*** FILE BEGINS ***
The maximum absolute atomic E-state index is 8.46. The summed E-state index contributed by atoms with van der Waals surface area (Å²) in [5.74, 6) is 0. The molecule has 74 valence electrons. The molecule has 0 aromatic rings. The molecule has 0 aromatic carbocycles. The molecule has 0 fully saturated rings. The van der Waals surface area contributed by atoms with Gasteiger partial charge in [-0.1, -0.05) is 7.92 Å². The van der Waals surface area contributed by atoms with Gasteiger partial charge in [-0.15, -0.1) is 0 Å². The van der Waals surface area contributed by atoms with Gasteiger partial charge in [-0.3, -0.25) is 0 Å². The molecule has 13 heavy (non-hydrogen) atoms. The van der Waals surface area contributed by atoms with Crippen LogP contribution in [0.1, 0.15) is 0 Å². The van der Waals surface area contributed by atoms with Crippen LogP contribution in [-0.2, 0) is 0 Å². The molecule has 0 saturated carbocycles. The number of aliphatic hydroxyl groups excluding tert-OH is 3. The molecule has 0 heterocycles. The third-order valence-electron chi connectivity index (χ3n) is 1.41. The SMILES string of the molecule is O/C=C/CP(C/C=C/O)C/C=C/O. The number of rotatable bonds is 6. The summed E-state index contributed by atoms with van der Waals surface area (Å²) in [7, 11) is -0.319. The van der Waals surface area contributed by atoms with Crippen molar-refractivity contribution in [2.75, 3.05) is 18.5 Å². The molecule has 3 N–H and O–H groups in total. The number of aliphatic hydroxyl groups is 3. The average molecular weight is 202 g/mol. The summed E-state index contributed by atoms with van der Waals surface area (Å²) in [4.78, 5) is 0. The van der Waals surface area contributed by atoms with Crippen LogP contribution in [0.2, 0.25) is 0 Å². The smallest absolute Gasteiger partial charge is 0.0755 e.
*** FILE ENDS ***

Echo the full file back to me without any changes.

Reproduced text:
The maximum absolute atomic E-state index is 8.46. The summed E-state index contributed by atoms with van der Waals surface area (Å²) in [5.74, 6) is 0. The molecule has 74 valence electrons. The molecule has 0 aromatic rings. The molecule has 0 aromatic carbocycles. The molecule has 0 fully saturated rings. The van der Waals surface area contributed by atoms with Gasteiger partial charge in [-0.1, -0.05) is 7.92 Å². The van der Waals surface area contributed by atoms with Gasteiger partial charge in [-0.15, -0.1) is 0 Å². The van der Waals surface area contributed by atoms with Gasteiger partial charge in [-0.3, -0.25) is 0 Å². The molecule has 13 heavy (non-hydrogen) atoms. The van der Waals surface area contributed by atoms with Crippen LogP contribution in [0.1, 0.15) is 0 Å². The van der Waals surface area contributed by atoms with Crippen LogP contribution in [-0.2, 0) is 0 Å². The molecule has 0 saturated carbocycles. The number of aliphatic hydroxyl groups excluding tert-OH is 3. The molecule has 0 heterocycles. The third-order valence-electron chi connectivity index (χ3n) is 1.41. The SMILES string of the molecule is O/C=C/CP(C/C=C/O)C/C=C/O. The number of rotatable bonds is 6. The summed E-state index contributed by atoms with van der Waals surface area (Å²) in [7, 11) is -0.319. The van der Waals surface area contributed by atoms with Crippen molar-refractivity contribution in [2.75, 3.05) is 18.5 Å². The molecule has 3 N–H and O–H groups in total. The number of aliphatic hydroxyl groups is 3. The average molecular weight is 202 g/mol. The summed E-state index contributed by atoms with van der Waals surface area (Å²) in [4.78, 5) is 0. The van der Waals surface area contributed by atoms with Crippen LogP contribution in [0.2, 0.25) is 0 Å². The smallest absolute Gasteiger partial charge is 0.0755 e.